By Kathryn Brown, DePaul University College of Law, WK Legal Scholar
Increasingly, medical devices may be accessed via wireless technologies which transform health care by improving patient mobility, enabling the remote programing of devices, and allowing remote access to and monitoring of patient data. Despite these apparent benefits, medical devices pose serious safety and security risks to patients and health care entities. Like other computer systems, medical devices are vulnerable to security breaches. The FDA stated, “[t]he failure to maintain the cybersecurity of medical devices can result in compromised device functionality, loss of data (medical or personal) availability or integrity, or exposure of connected devices or networks to security threats.” This vulnerability has led to many concerns about potential harms that could arise via medical devices. For example, according to ABC News, Thomas Lewis, Partner-in-Charge at LBMC Information Security, stated that “[a] hacker attempting to get patient data could accidentally knock out medical devices connected to the Wi-Fi network, such as an MRI or X-ray machine.” Additionally, as an extreme example of the harm that device hackers could cause, The Washington Post reported that Former Vice-President Dick Cheney chose to disable the wireless function of his heart implant in fear that it could be hacked in an assassination attempt.
In response to growing concerns about the cybersecurity vulnerability of medical devices, the FDA issued a draft guidance entitled “Postmarket Management of Cybersecurity of Medical Devices.” This new draft guidance builds on the FDA’s prior cybersecurity guidance issued in October 2014, which encouraged medical device manufacturers to develop and incorporate cybersecurity controls into medical devices at the premarket design stage. The new draft guidance outlines recommendations to aid medical device manufacturers in monitoring, identifying, and addressing cybersecurity vulnerabilities in devices that have already entered the market. This guidance applies to medical devices that contain software or programmable logic, as well as software that qualifies as a medical device. It does not apply to experimental or investigational medical devices.
Overview of the Draft Guidance
The draft guidance provides overarching recommendations on assessing cybersecurity risk, as well as manufacturers’ remediation and reporting obligations. In order to determine whether their device vulnerability is controlled, the FDA encourages manufacturers to “define and document their process for objectively assessing the cybersecurity risk for their devices.” This process should be tailored to the device as well as the clinical performance and situation. The FDA’s draft guidance indicates that “critical components” of a cybersecurity surveillance program include:
- Monitoring cybersecurity information sources for identification and detection of cybersecurity vulnerabilities and risk;
- Understanding, assessing and detecting presence and impact of a vulnerability;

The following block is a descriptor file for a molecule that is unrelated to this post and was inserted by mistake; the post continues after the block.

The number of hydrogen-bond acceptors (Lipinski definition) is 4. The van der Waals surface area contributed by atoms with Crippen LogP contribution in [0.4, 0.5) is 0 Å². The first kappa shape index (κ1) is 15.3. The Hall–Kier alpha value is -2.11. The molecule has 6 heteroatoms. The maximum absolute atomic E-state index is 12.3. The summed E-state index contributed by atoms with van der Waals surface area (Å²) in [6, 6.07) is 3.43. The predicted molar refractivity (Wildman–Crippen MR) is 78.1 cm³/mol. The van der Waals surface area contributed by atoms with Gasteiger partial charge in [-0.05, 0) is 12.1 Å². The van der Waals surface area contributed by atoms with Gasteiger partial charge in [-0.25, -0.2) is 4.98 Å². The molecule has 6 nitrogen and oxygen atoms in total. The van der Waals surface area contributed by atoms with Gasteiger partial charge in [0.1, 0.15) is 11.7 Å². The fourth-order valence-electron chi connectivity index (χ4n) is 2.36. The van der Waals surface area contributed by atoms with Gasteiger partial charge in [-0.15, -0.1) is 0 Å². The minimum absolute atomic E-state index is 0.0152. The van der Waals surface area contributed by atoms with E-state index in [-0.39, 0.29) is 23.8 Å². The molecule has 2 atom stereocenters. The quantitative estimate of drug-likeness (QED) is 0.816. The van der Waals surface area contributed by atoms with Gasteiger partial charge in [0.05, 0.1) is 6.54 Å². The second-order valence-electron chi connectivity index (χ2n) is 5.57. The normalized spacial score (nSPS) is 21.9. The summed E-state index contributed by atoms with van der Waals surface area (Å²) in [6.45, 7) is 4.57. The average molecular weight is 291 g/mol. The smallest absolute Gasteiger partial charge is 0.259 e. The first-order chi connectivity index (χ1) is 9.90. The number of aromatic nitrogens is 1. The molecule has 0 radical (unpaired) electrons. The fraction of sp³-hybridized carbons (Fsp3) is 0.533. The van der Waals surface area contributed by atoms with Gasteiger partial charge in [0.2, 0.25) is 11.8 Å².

- Establishing and communicating processes for vulnerability intake and handling;
- Clearly defining essential clinical performance to develop mitigations that protect, respond, and recover from the cybersecurity risk;
- Adopting a coordinated vulnerability disclosure policy and practice; and
- Deploying mitigations that address cybersecurity risk early and prior to exploitation.
The FDA further advises manufacturers to exercise “good cyber hygiene” through routine device maintenance and the timely implementation of a comprehensive risk management program to mitigate cybersecurity risks and vulnerabilities. Manufacturers are reminded that they must report to the FDA any device vulnerability that poses an uncontrolled risk. As an additional security measure, the FDA suggests implementing the 2014 National Institute of Standards and Technology (NIST) Voluntary Framework for Improving Critical Infrastructure Cybersecurity.
Impact of the Draft Guidance
The FDA draft guidance is neither final nor codified; however, attorney Ronald Lee, as well as several of his colleagues, believe that the FDA has “essentially made cybersecurity vulnerability management throughout the lifecycle of medical devices a long-term and likely permanent aspect of regulatory compliance.” The proactive recommendations for device manufacturers demonstrate that medical device cybersecurity is a priority for the FDA. However, medical devices and cybersecurity threats are continually evolving; therefore, postmarket controls will not entirely eliminate these risks. Device manufacturers need to implement comprehensive cybersecurity risk management programs to address any device security vulnerabilities. The FDA accepted comments on the draft guidance until April 21, 2016, and will consider the comments before drafting the final version of the guidance. Whether or not these recommendations are codified, device manufacturers ought to be carefully assessing and evaluating the potential vulnerabilities that may appear throughout a device’s lifecycle, so as to better protect patient safety.
Kathryn Brown is pursuing her law degree from DePaul University College of Law. She completed her undergraduate degree summa cum laude from St. Ambrose University with a Bachelor’s Degree in Political Science and a concentration in International Politics. Kathryn is a Staffer on the DePaul Law Review, Fellow and Vice-Director of Programming for the Jaharis Health Law Institute, and a General Staff Writer for the Institute’s E-Pulse newsletter.